Though there has been no historical evidence, as yet, of Ancient Egyptian musical notes, recently, a project has been undertaken by a university professor to revive the music this bygone era.
The importance of music and dance in Ancient Egyptian culture can be deduced from the musical instruments in the artifacts spread all over the world, as well as the depiction of dancers and musicians and scenes of musical feasts. In particular, the artifacts dating back to the New Kingdom of Egypt (during the period from approximately 1550 to 1069 BCE, when the eighteenth, nineteenth, and twentieth dynasties ruled) indicated the prominent role music played.
Further, the experts find that depicting dancers at ancient Egyptian tombs implies that these dancers had a role in accompanying the dead to the afterlife.
Music was a sacred art, and Ancient Egyptians would sing hymns, anthems, and prayers during the major religious celebrations, accompanied by musical instruments. The most widely used instruments during religious rites were cymbals, bells, sistrums (which became associated with Hathor, god of music, fertility, and happiness), bow harps, and the lyre.
In his study entitled “Depictions of Musical Life in Ancient Egypt”, Professor of Egyptian Antiquities Khaled Shawqy al-Bassiouny states that a musical band was formed by priests, headed by the lyrist. The band was accompanied by female (and occasionally male) dancers and songs, and would perform during religious ceremonies.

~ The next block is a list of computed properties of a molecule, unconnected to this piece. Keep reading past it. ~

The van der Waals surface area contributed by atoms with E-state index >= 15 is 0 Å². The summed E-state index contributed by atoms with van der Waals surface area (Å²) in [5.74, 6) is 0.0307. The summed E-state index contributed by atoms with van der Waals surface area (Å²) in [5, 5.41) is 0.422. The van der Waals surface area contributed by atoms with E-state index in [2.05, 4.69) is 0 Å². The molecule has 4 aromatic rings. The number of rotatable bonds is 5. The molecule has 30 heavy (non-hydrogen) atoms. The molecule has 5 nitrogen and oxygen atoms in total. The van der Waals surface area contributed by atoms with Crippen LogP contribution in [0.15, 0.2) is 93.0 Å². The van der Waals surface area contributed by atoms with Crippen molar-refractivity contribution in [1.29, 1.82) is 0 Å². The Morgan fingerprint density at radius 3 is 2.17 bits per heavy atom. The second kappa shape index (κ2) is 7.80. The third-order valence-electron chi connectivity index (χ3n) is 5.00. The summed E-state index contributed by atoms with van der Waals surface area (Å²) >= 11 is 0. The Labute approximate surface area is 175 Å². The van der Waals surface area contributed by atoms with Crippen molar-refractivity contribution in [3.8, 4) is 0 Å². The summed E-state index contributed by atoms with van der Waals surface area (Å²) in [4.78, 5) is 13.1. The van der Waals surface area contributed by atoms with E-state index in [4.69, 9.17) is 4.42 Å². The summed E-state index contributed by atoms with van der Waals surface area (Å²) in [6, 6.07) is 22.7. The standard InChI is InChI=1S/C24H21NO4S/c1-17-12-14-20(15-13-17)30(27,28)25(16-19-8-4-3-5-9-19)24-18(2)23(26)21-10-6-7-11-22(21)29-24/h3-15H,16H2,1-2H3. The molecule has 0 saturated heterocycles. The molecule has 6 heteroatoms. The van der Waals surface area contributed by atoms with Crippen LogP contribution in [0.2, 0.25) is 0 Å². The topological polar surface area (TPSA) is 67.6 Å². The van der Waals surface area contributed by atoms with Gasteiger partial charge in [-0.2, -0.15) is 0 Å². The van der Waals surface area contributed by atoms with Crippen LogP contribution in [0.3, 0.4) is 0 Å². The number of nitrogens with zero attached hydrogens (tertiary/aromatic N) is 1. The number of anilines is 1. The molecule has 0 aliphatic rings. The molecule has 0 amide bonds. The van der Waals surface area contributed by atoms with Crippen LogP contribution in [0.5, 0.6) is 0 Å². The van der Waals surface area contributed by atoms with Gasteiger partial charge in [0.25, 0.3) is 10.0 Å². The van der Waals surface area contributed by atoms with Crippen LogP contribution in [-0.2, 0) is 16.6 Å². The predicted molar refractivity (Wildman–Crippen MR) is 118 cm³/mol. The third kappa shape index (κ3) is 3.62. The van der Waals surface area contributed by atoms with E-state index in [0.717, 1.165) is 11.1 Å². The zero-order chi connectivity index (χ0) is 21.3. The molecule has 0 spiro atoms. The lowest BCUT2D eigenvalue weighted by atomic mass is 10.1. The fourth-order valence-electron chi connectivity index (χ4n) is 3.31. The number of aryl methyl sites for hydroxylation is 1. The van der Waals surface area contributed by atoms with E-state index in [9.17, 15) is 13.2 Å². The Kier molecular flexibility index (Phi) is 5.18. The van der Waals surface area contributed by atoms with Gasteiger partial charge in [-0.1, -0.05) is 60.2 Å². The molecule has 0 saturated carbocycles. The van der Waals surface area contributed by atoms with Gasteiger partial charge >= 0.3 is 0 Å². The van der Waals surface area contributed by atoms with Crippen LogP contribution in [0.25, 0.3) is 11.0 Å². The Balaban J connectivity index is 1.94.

The study, which was published in Issue 12 of the Arab Archaeologists journal, notes that music permeated all aspects of life in Ancient Egypt, playing a significant role in places of worship and in tombs, as well as holidays, weddings, parties and feasts.
Music was also a form of entertainment for the nobility, as seen in the depictions of the wife of the powerful vizier Mereruka on their mastaba (a flat-roofed tomb) in Saqqara, in which she is seen playing music to him on the lyre, according to al-Bassiouny.
According to the research conducted by Egyptologists, musicians occupied an important stature in Ancient Egypt. The most important among these were the temple musicians, followed by those of the ruling family, then the musicians who would entertain at celebrations and feasts.
Interest in Reviving Ancient Egyptian Music
The notion of reviving Ancient Egyptian music dates back to 1990. Professor of Music at the University of Helwan in Egypt, Khairy al-Malt, tells Raseef22: “During that year, I was invited to teach at the Qena governorate, which Luxor was part of at the time. This gave me the opportunity to acquaint myself well will Egyptian antiquities, and so the idea for the project was born.”